“The process is simple,” said lead researcher and author Somenath Mitra, PhD, professor and acting chair of NJIT’s Department of Chemistry and Environmental Sciences. “Someday homeowners will even be able to print sheets of these solar cells with inexpensive home-based inkjet printers. Consumers can then slap the finished product on a wall, roof or billboard to create their own power stations.”
“Fullerene single wall carbon nanotube complex for polymer bulk heterojunction photovoltaic cells,” featured as the June 21, 2007 cover story of the Journal of Materials Chemistry published by the Royal Society of Chemistry, details the process. The Society, based at Oxford University, is the British equivalent of the American Chemical Society.
Harvesting energy directly from abundant solar radiation using solar cells is increasingly emerging as a major component of future global energy strategy, said Mitra. Yet, when it comes to harnessing renewable energy, challenges remain. Expensive, large-scale infrastructures such as wind mills or dams are necessary to drive renewable energy sources, such as wind or hydroelectric power plants. Purified silicon, also used for making computer chips, is a core material for fabricating conventional solar cells. However, the processing of a material such as purified silicon is beyond the reach of most consumers.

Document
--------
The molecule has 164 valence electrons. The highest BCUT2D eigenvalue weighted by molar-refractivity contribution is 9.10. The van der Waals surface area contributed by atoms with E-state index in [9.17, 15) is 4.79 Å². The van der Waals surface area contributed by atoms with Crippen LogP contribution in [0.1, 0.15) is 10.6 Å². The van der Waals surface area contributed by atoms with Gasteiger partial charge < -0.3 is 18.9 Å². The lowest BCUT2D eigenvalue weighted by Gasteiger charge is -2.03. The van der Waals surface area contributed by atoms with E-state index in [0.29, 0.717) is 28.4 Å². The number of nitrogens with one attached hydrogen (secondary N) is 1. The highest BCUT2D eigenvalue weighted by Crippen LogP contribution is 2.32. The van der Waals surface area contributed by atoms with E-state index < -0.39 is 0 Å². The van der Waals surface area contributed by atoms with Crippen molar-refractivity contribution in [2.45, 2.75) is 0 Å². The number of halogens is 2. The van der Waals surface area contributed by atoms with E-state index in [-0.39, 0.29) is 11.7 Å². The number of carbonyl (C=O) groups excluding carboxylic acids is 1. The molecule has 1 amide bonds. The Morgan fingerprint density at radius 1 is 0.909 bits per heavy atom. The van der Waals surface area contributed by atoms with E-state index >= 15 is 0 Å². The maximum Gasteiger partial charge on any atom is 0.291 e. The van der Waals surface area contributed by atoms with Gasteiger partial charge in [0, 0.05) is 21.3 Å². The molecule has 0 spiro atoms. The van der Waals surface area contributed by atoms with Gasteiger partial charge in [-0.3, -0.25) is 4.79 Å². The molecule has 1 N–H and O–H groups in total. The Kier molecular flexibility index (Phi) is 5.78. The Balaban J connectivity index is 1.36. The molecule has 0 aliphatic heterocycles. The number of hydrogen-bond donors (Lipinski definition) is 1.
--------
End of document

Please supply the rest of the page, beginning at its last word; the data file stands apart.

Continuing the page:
“Developing organic solar cells from polymers, however, is a cheap and potentially simpler alternative,” said Mitra. “We foresee a great deal of interest in our work because solar cells can be inexpensively printed or simply painted on exterior building walls and/or roof tops. Imagine some day driving in your hybrid car with a solar panel painted on the roof, which is producing electricity to drive the engine. The opportunities are endless. ”
The science goes something like this. When sunlight falls on an organic solar cell, the energy generates positive and negative charges. If the charges can be separated and sent to different electrodes, then a current flows. If not, the energy is wasted. Link cells electronically and the cells form what is called a panel, like the ones currently seen on most rooftops. The size of both the cell and panels vary. Cells can range from 1 millimeter to several feet; panels have no size limits.
The solar cell developed at NJIT uses a carbon nanotubes complex, which by the way, is a molecular configuration of carbon in a cylindrical shape. The name is derived from the tube’s miniscule size. Scientists estimate nanotubes to be 50,000 times smaller than a human hair. Nevertheless, just one nanotube can conduct current better than any conventional electrical wire. “Actually, nanotubes are significantly better conductors than copper,” Mitra added.
Mitra and his research team took the carbon nanotubes and combined them with tiny carbon Buckyballs (known as fullerenes) to form snake-like structures. Buckyballs trap electrons, although they can’t make electrons flow. Add sunlight to excite the polymers, and the buckyballs will grab the electrons. Nanotubes, behaving like copper wires, will then be able to make the electrons or current flow.